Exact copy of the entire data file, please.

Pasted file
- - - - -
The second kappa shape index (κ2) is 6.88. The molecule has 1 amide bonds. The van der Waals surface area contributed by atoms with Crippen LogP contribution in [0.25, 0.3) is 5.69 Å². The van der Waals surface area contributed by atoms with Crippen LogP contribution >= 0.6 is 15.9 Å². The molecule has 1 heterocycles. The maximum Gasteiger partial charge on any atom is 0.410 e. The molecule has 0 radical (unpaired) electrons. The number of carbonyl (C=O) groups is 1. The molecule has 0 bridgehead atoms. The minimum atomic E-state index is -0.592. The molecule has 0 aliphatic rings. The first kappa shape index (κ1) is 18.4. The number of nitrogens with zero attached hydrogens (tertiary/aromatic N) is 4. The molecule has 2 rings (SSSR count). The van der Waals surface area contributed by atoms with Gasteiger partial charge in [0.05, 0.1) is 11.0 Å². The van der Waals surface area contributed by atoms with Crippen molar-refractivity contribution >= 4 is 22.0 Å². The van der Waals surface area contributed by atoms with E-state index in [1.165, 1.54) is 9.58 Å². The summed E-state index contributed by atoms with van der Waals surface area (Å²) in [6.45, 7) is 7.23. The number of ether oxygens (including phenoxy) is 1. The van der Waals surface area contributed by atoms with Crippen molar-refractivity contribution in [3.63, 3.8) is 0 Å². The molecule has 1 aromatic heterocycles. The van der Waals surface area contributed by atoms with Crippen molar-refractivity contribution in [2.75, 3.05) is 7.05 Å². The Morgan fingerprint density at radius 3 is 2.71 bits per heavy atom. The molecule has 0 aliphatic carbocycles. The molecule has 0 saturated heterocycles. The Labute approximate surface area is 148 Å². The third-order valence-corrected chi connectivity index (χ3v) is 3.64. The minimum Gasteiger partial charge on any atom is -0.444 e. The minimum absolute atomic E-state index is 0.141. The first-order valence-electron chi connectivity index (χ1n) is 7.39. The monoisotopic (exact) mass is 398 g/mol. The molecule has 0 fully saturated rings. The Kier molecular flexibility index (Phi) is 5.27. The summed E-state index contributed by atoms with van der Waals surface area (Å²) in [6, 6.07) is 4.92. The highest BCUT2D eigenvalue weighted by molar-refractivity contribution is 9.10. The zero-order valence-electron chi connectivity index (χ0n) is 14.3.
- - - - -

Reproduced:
The second kappa shape index (κ2) is 6.88. The molecule has 1 amide bonds. The van der Waals surface area contributed by atoms with Crippen LogP contribution in [0.25, 0.3) is 5.69 Å². The van der Waals surface area contributed by atoms with Crippen LogP contribution >= 0.6 is 15.9 Å². The molecule has 1 heterocycles. The maximum Gasteiger partial charge on any atom is 0.410 e. The molecule has 0 radical (unpaired) electrons. The number of carbonyl (C=O) groups is 1. The molecule has 0 bridgehead atoms. The minimum atomic E-state index is -0.592. The molecule has 0 aliphatic rings. The first kappa shape index (κ1) is 18.4. The number of nitrogens with zero attached hydrogens (tertiary/aromatic N) is 4. The molecule has 2 rings (SSSR count). The van der Waals surface area contributed by atoms with Gasteiger partial charge in [0.05, 0.1) is 11.0 Å². The van der Waals surface area contributed by atoms with Crippen molar-refractivity contribution >= 4 is 22.0 Å². The van der Waals surface area contributed by atoms with E-state index in [1.165, 1.54) is 9.58 Å². The summed E-state index contributed by atoms with van der Waals surface area (Å²) in [6.45, 7) is 7.23. The number of ether oxygens (including phenoxy) is 1. The van der Waals surface area contributed by atoms with Crippen molar-refractivity contribution in [3.63, 3.8) is 0 Å². The molecule has 1 aromatic heterocycles. The van der Waals surface area contributed by atoms with Crippen molar-refractivity contribution in [2.75, 3.05) is 7.05 Å². The Morgan fingerprint density at radius 3 is 2.71 bits per heavy atom. The molecule has 0 aliphatic carbocycles. The molecule has 0 saturated heterocycles. The Labute approximate surface area is 148 Å². The third-order valence-corrected chi connectivity index (χ3v) is 3.64. The minimum Gasteiger partial charge on any atom is -0.444 e. The minimum absolute atomic E-state index is 0.141. The first-order valence-electron chi connectivity index (χ1n) is 7.39. The monoisotopic (exact) mass is 398 g/mol. The molecule has 0 fully saturated rings. The Kier molecular flexibility index (Phi) is 5.27. The summed E-state index contributed by atoms with van der Waals surface area (Å²) in [6, 6.07) is 4.92. The highest BCUT2D eigenvalue weighted by molar-refractivity contribution is 9.10. The zero-order valence-electron chi connectivity index (χ0n) is 14.3.